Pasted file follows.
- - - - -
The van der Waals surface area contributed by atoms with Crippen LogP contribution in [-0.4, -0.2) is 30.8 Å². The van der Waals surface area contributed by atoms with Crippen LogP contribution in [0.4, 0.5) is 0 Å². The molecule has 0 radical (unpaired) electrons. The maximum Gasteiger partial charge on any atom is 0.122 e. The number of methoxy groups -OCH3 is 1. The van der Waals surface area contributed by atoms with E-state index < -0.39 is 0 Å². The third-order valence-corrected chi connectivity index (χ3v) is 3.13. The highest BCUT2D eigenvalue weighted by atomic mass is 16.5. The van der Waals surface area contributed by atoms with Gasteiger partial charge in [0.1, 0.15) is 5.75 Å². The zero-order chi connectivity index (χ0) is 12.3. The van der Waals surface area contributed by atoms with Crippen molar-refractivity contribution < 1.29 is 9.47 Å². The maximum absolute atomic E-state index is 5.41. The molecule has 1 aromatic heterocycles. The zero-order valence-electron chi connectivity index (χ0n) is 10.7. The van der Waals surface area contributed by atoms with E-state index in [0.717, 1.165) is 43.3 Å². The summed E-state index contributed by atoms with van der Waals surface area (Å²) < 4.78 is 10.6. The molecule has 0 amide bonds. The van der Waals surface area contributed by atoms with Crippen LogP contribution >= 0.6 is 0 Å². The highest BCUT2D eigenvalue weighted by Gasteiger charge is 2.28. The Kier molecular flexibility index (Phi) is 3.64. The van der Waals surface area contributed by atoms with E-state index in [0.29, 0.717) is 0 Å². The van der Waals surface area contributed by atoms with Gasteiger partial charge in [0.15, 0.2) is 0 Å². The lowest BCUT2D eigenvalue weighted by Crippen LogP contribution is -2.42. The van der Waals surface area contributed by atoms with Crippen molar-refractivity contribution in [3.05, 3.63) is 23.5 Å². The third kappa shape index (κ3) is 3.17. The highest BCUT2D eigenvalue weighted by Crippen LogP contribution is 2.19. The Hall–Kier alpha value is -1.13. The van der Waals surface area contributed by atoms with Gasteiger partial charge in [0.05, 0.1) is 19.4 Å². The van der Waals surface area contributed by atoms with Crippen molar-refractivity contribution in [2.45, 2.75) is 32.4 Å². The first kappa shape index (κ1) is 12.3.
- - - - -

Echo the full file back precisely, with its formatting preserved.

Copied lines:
The van der Waals surface area contributed by atoms with Crippen LogP contribution in [-0.4, -0.2) is 30.8 Å². The van der Waals surface area contributed by atoms with Crippen LogP contribution in [0.4, 0.5) is 0 Å². The molecule has 0 radical (unpaired) electrons. The maximum Gasteiger partial charge on any atom is 0.122 e. The number of methoxy groups -OCH3 is 1. The van der Waals surface area contributed by atoms with E-state index < -0.39 is 0 Å². The third-order valence-corrected chi connectivity index (χ3v) is 3.13. The highest BCUT2D eigenvalue weighted by atomic mass is 16.5. The van der Waals surface area contributed by atoms with Gasteiger partial charge in [0.1, 0.15) is 5.75 Å². The zero-order chi connectivity index (χ0) is 12.3. The van der Waals surface area contributed by atoms with Crippen molar-refractivity contribution < 1.29 is 9.47 Å². The maximum absolute atomic E-state index is 5.41. The molecule has 1 aromatic heterocycles. The zero-order valence-electron chi connectivity index (χ0n) is 10.7. The van der Waals surface area contributed by atoms with E-state index in [0.717, 1.165) is 43.3 Å². The summed E-state index contributed by atoms with van der Waals surface area (Å²) < 4.78 is 10.6. The molecule has 0 amide bonds. The van der Waals surface area contributed by atoms with Crippen LogP contribution >= 0.6 is 0 Å². The highest BCUT2D eigenvalue weighted by Gasteiger charge is 2.28. The Kier molecular flexibility index (Phi) is 3.64. The van der Waals surface area contributed by atoms with E-state index in [0.29, 0.717) is 0 Å². The van der Waals surface area contributed by atoms with Gasteiger partial charge in [0.15, 0.2) is 0 Å². The lowest BCUT2D eigenvalue weighted by Crippen LogP contribution is -2.42. The van der Waals surface area contributed by atoms with Crippen molar-refractivity contribution in [3.05, 3.63) is 23.5 Å². The third kappa shape index (κ3) is 3.17. The highest BCUT2D eigenvalue weighted by Crippen LogP contribution is 2.19. The Hall–Kier alpha value is -1.13. The van der Waals surface area contributed by atoms with Gasteiger partial charge in [0.05, 0.1) is 19.4 Å². The van der Waals surface area contributed by atoms with Crippen molar-refractivity contribution in [2.45, 2.75) is 32.4 Å². The first kappa shape index (κ1) is 12.3.